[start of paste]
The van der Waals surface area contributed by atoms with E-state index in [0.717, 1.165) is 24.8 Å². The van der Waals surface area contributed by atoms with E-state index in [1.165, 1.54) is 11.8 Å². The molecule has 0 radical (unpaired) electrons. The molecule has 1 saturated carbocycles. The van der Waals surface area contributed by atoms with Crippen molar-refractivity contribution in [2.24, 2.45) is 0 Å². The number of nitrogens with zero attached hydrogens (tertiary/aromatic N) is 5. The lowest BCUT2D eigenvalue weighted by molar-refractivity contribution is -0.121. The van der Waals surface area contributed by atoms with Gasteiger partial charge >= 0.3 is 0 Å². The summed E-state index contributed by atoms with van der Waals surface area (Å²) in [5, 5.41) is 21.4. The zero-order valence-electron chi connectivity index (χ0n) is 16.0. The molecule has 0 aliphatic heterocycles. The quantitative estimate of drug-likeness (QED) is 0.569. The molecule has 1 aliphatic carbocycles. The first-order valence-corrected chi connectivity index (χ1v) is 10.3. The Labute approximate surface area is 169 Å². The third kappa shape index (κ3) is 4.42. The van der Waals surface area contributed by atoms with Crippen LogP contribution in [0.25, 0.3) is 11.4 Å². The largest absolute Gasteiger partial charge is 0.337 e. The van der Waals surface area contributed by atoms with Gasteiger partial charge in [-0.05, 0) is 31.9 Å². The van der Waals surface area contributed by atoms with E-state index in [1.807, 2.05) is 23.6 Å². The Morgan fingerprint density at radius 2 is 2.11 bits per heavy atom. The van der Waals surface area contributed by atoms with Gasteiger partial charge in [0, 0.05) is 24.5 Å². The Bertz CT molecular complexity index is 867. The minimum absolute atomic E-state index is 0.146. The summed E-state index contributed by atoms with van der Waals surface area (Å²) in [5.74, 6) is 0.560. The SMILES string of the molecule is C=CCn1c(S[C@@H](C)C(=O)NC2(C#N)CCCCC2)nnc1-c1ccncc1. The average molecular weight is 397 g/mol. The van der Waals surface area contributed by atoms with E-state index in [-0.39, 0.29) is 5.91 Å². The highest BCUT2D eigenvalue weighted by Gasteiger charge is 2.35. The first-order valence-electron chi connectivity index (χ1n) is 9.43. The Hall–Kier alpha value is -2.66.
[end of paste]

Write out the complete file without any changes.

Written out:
The van der Waals surface area contributed by atoms with E-state index in [0.717, 1.165) is 24.8 Å². The van der Waals surface area contributed by atoms with E-state index in [1.165, 1.54) is 11.8 Å². The molecule has 0 radical (unpaired) electrons. The molecule has 1 saturated carbocycles. The van der Waals surface area contributed by atoms with Crippen molar-refractivity contribution in [2.24, 2.45) is 0 Å². The number of nitrogens with zero attached hydrogens (tertiary/aromatic N) is 5. The lowest BCUT2D eigenvalue weighted by molar-refractivity contribution is -0.121. The van der Waals surface area contributed by atoms with Gasteiger partial charge >= 0.3 is 0 Å². The summed E-state index contributed by atoms with van der Waals surface area (Å²) in [5, 5.41) is 21.4. The zero-order valence-electron chi connectivity index (χ0n) is 16.0. The molecule has 0 aliphatic heterocycles. The quantitative estimate of drug-likeness (QED) is 0.569. The molecule has 1 aliphatic carbocycles. The first-order valence-corrected chi connectivity index (χ1v) is 10.3. The Labute approximate surface area is 169 Å². The third kappa shape index (κ3) is 4.42. The van der Waals surface area contributed by atoms with Crippen LogP contribution in [0.25, 0.3) is 11.4 Å². The largest absolute Gasteiger partial charge is 0.337 e. The van der Waals surface area contributed by atoms with Gasteiger partial charge in [-0.05, 0) is 31.9 Å². The van der Waals surface area contributed by atoms with E-state index in [1.807, 2.05) is 23.6 Å². The Morgan fingerprint density at radius 2 is 2.11 bits per heavy atom. The van der Waals surface area contributed by atoms with Gasteiger partial charge in [0, 0.05) is 24.5 Å². The Bertz CT molecular complexity index is 867. The minimum absolute atomic E-state index is 0.146. The summed E-state index contributed by atoms with van der Waals surface area (Å²) in [5.74, 6) is 0.560. The SMILES string of the molecule is C=CCn1c(S[C@@H](C)C(=O)NC2(C#N)CCCCC2)nnc1-c1ccncc1. The average molecular weight is 397 g/mol. The van der Waals surface area contributed by atoms with E-state index in [-0.39, 0.29) is 5.91 Å². The highest BCUT2D eigenvalue weighted by Gasteiger charge is 2.35. The first-order valence-electron chi connectivity index (χ1n) is 9.43. The Hall–Kier alpha value is -2.66.